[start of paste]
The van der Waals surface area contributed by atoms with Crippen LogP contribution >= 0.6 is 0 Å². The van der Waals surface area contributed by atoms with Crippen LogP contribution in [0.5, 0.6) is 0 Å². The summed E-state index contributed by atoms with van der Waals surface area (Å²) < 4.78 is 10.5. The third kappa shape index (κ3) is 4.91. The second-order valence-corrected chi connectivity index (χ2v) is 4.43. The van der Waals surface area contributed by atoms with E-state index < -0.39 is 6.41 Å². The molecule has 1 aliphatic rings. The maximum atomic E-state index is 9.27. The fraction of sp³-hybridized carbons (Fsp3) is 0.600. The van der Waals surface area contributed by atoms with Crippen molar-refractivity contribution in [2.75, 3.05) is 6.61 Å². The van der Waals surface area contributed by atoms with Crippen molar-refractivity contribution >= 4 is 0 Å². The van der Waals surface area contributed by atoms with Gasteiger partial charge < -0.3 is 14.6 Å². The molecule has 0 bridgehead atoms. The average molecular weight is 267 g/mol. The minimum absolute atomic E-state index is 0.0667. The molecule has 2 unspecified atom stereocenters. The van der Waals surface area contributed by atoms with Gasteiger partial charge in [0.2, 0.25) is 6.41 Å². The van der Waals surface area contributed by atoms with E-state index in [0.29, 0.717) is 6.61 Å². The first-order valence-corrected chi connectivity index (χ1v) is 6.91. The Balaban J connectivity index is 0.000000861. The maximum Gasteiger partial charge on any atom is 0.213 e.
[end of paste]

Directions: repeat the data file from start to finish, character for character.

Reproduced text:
The van der Waals surface area contributed by atoms with Crippen LogP contribution >= 0.6 is 0 Å². The van der Waals surface area contributed by atoms with Crippen LogP contribution in [0.5, 0.6) is 0 Å². The summed E-state index contributed by atoms with van der Waals surface area (Å²) < 4.78 is 10.5. The third kappa shape index (κ3) is 4.91. The second-order valence-corrected chi connectivity index (χ2v) is 4.43. The van der Waals surface area contributed by atoms with E-state index < -0.39 is 6.41 Å². The molecule has 1 aliphatic rings. The maximum atomic E-state index is 9.27. The fraction of sp³-hybridized carbons (Fsp3) is 0.600. The van der Waals surface area contributed by atoms with Crippen molar-refractivity contribution in [2.75, 3.05) is 6.61 Å². The van der Waals surface area contributed by atoms with Crippen molar-refractivity contribution >= 4 is 0 Å². The van der Waals surface area contributed by atoms with Gasteiger partial charge < -0.3 is 14.6 Å². The molecule has 0 bridgehead atoms. The average molecular weight is 267 g/mol. The minimum absolute atomic E-state index is 0.0667. The molecule has 2 unspecified atom stereocenters. The van der Waals surface area contributed by atoms with Gasteiger partial charge in [0.2, 0.25) is 6.41 Å². The van der Waals surface area contributed by atoms with E-state index in [0.29, 0.717) is 6.61 Å². The first-order valence-corrected chi connectivity index (χ1v) is 6.91. The Balaban J connectivity index is 0.000000861. The maximum Gasteiger partial charge on any atom is 0.213 e.